EPA rules would dramatically increase the number of Zero Emission Vehicles (ZEVs) on the road
Bowie, Md.—The Tire Industry Association (TIA) has joined with the American Highway Users Alliance in opposing two recently proposed rules by the Environmental Protection Agency (EPA) that would dramatically increase the number of Zero Emission Vehicles (ZEVs) on the road.
The Bowie-based association with 12,000 tire dealer and tire industry members will submit comments against both proposed rules and already has had multiple conversations with members about their potential impact, said Roy Littlefield IV, TIA vice president of government affairs.
On April 11, the EPA announced it is seeking new aggressive emissions standards for light- and medium-duty vehicles — cars, trucks and vans weighing up to 14,000 pounds — that could require up to 67% of new vehicle sales to be ZEVs in 2032. The agency also announced Phase III of its greenhouse gas regulations, which would set increasingly stringent emissions standards for model years 2027-2032 trucks and buses.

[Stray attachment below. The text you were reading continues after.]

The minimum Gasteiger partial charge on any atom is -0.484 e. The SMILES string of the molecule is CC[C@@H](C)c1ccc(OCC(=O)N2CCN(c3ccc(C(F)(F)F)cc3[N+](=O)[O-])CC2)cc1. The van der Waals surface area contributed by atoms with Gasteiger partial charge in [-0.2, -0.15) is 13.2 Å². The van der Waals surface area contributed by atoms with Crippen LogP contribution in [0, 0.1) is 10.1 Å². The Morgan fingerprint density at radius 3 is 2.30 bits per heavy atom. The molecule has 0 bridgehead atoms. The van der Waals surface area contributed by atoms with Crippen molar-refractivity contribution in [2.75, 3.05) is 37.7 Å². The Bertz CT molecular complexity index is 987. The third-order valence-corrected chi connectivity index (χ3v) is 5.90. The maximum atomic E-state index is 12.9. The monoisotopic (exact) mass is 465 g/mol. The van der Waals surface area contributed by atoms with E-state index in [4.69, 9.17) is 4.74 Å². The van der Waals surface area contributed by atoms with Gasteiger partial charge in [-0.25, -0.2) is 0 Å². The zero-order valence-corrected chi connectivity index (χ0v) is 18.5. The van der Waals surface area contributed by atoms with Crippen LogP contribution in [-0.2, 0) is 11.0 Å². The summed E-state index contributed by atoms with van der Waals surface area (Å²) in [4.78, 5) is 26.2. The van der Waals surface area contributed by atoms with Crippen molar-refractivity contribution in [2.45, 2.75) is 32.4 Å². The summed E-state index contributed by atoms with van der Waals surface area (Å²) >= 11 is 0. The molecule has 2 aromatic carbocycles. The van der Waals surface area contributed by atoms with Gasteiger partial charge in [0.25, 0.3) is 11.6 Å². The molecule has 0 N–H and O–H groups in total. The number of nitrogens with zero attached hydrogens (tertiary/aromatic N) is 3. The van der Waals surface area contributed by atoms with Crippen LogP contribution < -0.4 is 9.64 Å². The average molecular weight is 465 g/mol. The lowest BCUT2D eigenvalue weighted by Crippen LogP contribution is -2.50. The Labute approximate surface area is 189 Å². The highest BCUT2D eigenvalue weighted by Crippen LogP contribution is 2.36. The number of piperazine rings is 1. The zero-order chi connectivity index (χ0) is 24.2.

The EPA is singularly proposing the new rules as the agency had worked previously with the National Highway Traffic Safety Administration (NHTSA) on truck and bus greenhouse gas rules for corporate average fuel efficiency (CAFE) standards for vehicles. Because of this, the proposed rules on light and medium-duty vehicles would not be considered new CAFE standards by the EPA but rather new emission standards for nitrogen oxides (NOx), particulate matter (PM), ozone, carbon dioxide (CO2) and other greenhouse gases.
In its comments opposing the proposed rules, Littlefield said TIA will urge the EPA to reconsider them over concerns that the new standards could negatively impact the Highway Trust Fund.
“If implemented without addressing the funding structure, these proposed regulations could strain the already precarious state of transportation funding,” Littlefield said. “It is crucial to consider additional solutions, such as a low carbon fuel standard, to address the revenue lost by having fewer internal-combustion engines on the road.”
The period for comments closes July 5.
The full proposed rule for light and medium-duty cars, trucks and vans can be viewed here.
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